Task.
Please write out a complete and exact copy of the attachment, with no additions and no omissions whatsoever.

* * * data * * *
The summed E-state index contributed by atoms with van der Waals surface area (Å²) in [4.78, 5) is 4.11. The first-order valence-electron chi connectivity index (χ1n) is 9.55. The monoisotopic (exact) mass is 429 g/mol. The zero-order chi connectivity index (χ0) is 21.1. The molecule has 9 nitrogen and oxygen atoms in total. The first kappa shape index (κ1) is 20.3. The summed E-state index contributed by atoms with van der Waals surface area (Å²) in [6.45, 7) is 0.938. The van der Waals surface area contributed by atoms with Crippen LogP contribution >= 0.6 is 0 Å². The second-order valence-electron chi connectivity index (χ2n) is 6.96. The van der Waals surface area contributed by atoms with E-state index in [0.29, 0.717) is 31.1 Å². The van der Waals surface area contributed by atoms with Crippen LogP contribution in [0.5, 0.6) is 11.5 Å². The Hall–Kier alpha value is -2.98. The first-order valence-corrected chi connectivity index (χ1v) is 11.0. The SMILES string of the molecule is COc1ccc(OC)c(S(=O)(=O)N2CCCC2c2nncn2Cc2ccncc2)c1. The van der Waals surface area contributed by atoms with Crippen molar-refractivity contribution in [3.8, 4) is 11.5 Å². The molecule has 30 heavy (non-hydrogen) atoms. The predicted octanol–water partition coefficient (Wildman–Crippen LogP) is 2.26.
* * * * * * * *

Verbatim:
The summed E-state index contributed by atoms with van der Waals surface area (Å²) in [4.78, 5) is 4.11. The first-order valence-electron chi connectivity index (χ1n) is 9.55. The monoisotopic (exact) mass is 429 g/mol. The zero-order chi connectivity index (χ0) is 21.1. The molecule has 9 nitrogen and oxygen atoms in total. The first kappa shape index (κ1) is 20.3. The summed E-state index contributed by atoms with van der Waals surface area (Å²) in [6.45, 7) is 0.938. The van der Waals surface area contributed by atoms with Crippen LogP contribution >= 0.6 is 0 Å². The second-order valence-electron chi connectivity index (χ2n) is 6.96. The van der Waals surface area contributed by atoms with E-state index in [0.29, 0.717) is 31.1 Å². The van der Waals surface area contributed by atoms with Crippen LogP contribution in [0.5, 0.6) is 11.5 Å². The Hall–Kier alpha value is -2.98. The first-order valence-corrected chi connectivity index (χ1v) is 11.0. The SMILES string of the molecule is COc1ccc(OC)c(S(=O)(=O)N2CCCC2c2nncn2Cc2ccncc2)c1. The van der Waals surface area contributed by atoms with Crippen molar-refractivity contribution in [3.8, 4) is 11.5 Å². The molecule has 30 heavy (non-hydrogen) atoms. The predicted octanol–water partition coefficient (Wildman–Crippen LogP) is 2.26.